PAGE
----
Shedding their big-haired image as they moved into the 1990s, Poison took a more mature approach to their third album. In Screamer magazine Michaels explained how Flesh and Blood signaled a change in the band: "I think that the same way that we shocked people in the beginning with the look, this one might shock them with the music a little bit. This one's the one that's going to show that there's a little bit of another side to the band." Indeed, maturity, cynicism, and loss tempered Poison's previously carefree, party-atmosphere lyrics--partly due to the death of the band's security guard and close friend James Kimo Maano, for whom they wrote their hit single "Something to Believe In." They also stood by their convictions and seemed to gain a fresh sense of hope with songs like "Ride the Wind" and "(Flesh and Blood) Sacrifice."
After a successful tour and their third multi-platinum album, Poison released Swallow This Live, culled from performances on their Flesh and Blood tour. But by then, drugs and strife among bandmembers had begun to take their toll. "The loneliest time of my life was when I was at the mixes for the live record," Michaels told RIP. "It was one of the few live albums to be totally live and unfixed. When we were doing it, I knew C. C.'s heart wasn't there, wasn't with the band."
By the following year, DeVille had parted ways with Poison, young guitar virtuoso and Pennsylvania native Richie Kotzen stepping in to take his place. After three instrumental releases of his own, Kotzen brought a distinctly new sound to Poison's next record, Native Tongue. He told Guitar Player, "People have to realize that being in this band, and the music that I'm making, is something that has always existed inside me. I'm being even truer to myself on the Poison record, even though it's not a solo thing."
Released in February of 1993, Native Tongue earned Poison somewhat better notices in the rock press, but did not sell as well as their previous efforts. The Los Angeles First A.M.E. Church Choir joined Michaels on vocals for the first single from Tongue, "Stand," a song about pride and courage. Another tune, "Stay Alive," captured Michaels's state of mind when he was forced to take bassist Dall to a drug rehabilitation clinic in Florida, and "Strike Up the Band" recalled the band's roots playing clubs in Pittsburgh and Los Angeles.
Poison's 1993 Midwest tour averaged a mere 2,000 seats sold per venue, and sales of Native Tongue barely passed the gold status of 500,000. Their new blues-rock, down-and-dirty sound took Poison even further away from their Look What The Cat Dragged In beginnings. It seemed as though the band's evolution was lost on the largely fickle rock audience.
During their world tour for Native Tongue, struggle and discord struck Poison once again. In July of 1993, the band fired Kotzen because of a personal dispute between him and another bandmember. Poison asked DeVille to fill in for the remainder of the tour, but he declined in favor of focusing on his solo project. Poison finished the tour with Los Angeles-based guitarist Blues Saraceno, their second choice after Kotzen, as DeVille's replacement. Saraceno officially joined the band in late 1993. Meanwhile, Kotzen went on to sign a solo deal with Geffen Records.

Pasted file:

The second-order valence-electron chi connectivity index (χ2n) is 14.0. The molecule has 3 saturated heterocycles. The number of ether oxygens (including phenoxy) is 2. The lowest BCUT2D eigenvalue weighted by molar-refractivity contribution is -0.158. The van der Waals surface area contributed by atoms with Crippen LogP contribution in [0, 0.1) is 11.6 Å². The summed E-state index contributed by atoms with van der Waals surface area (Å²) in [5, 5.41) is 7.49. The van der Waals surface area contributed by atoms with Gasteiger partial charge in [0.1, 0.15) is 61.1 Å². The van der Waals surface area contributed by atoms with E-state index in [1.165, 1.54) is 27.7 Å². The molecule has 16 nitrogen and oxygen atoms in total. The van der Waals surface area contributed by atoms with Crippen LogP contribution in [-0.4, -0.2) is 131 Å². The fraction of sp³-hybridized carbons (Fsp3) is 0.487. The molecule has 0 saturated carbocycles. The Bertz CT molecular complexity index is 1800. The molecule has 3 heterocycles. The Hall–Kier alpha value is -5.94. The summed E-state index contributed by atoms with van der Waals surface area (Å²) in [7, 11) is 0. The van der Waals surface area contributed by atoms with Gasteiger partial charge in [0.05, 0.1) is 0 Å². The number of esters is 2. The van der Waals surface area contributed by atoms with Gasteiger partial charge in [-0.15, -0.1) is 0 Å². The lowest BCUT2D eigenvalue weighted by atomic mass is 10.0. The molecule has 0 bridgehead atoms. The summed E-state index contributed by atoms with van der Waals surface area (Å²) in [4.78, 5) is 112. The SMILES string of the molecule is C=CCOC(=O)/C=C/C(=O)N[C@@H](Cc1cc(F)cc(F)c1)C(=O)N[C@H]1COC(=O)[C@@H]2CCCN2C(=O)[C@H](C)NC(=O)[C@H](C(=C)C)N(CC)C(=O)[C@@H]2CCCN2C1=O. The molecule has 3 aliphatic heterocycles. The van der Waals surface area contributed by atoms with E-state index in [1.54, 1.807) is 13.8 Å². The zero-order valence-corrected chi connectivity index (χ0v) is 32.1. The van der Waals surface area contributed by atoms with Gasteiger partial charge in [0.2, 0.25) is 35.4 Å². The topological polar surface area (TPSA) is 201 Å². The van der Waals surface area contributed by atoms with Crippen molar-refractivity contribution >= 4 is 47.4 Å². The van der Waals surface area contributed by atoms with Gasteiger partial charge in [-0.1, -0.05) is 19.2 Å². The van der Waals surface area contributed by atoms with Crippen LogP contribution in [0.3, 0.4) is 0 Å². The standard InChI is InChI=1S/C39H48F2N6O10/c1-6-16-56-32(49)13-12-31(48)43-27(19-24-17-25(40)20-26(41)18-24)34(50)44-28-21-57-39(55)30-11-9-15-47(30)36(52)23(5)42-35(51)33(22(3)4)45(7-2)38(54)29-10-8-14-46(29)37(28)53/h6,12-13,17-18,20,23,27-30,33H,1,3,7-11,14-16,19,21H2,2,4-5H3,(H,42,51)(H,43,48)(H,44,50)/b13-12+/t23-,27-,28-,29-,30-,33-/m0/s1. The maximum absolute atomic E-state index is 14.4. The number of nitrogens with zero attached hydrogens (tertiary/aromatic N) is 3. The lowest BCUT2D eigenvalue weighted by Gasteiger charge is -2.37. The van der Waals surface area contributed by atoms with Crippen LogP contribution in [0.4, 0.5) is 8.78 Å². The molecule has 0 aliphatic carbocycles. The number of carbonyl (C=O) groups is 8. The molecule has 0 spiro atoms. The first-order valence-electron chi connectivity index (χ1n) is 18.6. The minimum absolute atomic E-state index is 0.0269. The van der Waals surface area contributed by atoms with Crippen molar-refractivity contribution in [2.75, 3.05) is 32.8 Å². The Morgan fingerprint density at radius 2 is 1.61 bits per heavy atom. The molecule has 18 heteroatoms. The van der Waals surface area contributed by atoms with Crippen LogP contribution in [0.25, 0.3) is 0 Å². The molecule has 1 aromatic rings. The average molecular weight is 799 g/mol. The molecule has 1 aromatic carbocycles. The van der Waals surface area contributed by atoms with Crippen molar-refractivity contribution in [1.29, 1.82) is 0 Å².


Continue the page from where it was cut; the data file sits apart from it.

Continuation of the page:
The members of Poison have seen their share of ups and downs since the release of their first album in 1986--the sale of more than 15 million records, a total of 10 Top 40 singles, sold-out international tours, the well-publicized departure of C. C. DeVille, and the subsequent exit of Richie Kotzen. And despite often withering notices from critics and some of their peers, they have managed to make a significant, occasionally uplifting mark on the rock 'n' roll world and touch the hearts of millions of fans.
by Sonya Shelton
Band formed in Pittsburgh as Paris, 1983; relocated to Los Angeles, c. 1984; DeVille joined group and band name changed to Poison, 1985; signed with Enigma Records and released Look What the Cat Dragged In, 1986.
- Selective Works
- Look What the Cat Dragged In (includes "Talk Dirty to Me," "I Want Action," and "I Won't Forget You"), Enigma/Capitol, 1986.
- Open Up and Say ... Ahh! (includes "Nothin' but a Good Time," "Fallen Angel," "Every Rose Has Its Thorn," and "Your Mama Don't Dance"), Enigma/Capitol, 1988.
- Flesh and Blood (includes "Unskinny Bop," "Something to Believe In," "Ride the Wind," and "[Flesh and Blood] Sacrifice"), Enigma/Capitol, 1990.
- Swallow This Live Capitol, 1992.
- Native Tongue (includes "Stand," "Stay Alive," and "Strike Up the Band"), Capitol, 1993.
- Rees, Dafydd, and Luke Crampton, Rock Movers & Shakers, ABC/CLIO, 1991.
- Periodicals BAM, June 3, 1988.
- Circus, September 30, 1987; January 31, 1988; December 31, 1988.
- Daily Variety, June 10, 1993; July 26, 1993.
- Guitar Player, June 1993.
- Hit Parader, September 1993.
- Los Angeles Times, July 25, 1993.
- Metal Edge, October 1989.
- People, August 23, 1993.
- RIP, May 1993.
- Screamer, May 1988; July 1990.
- Teen Star's Photo Album, February 1987.
- Additional information for this profile was obtained from HK Management, Inc. press materials, 1993.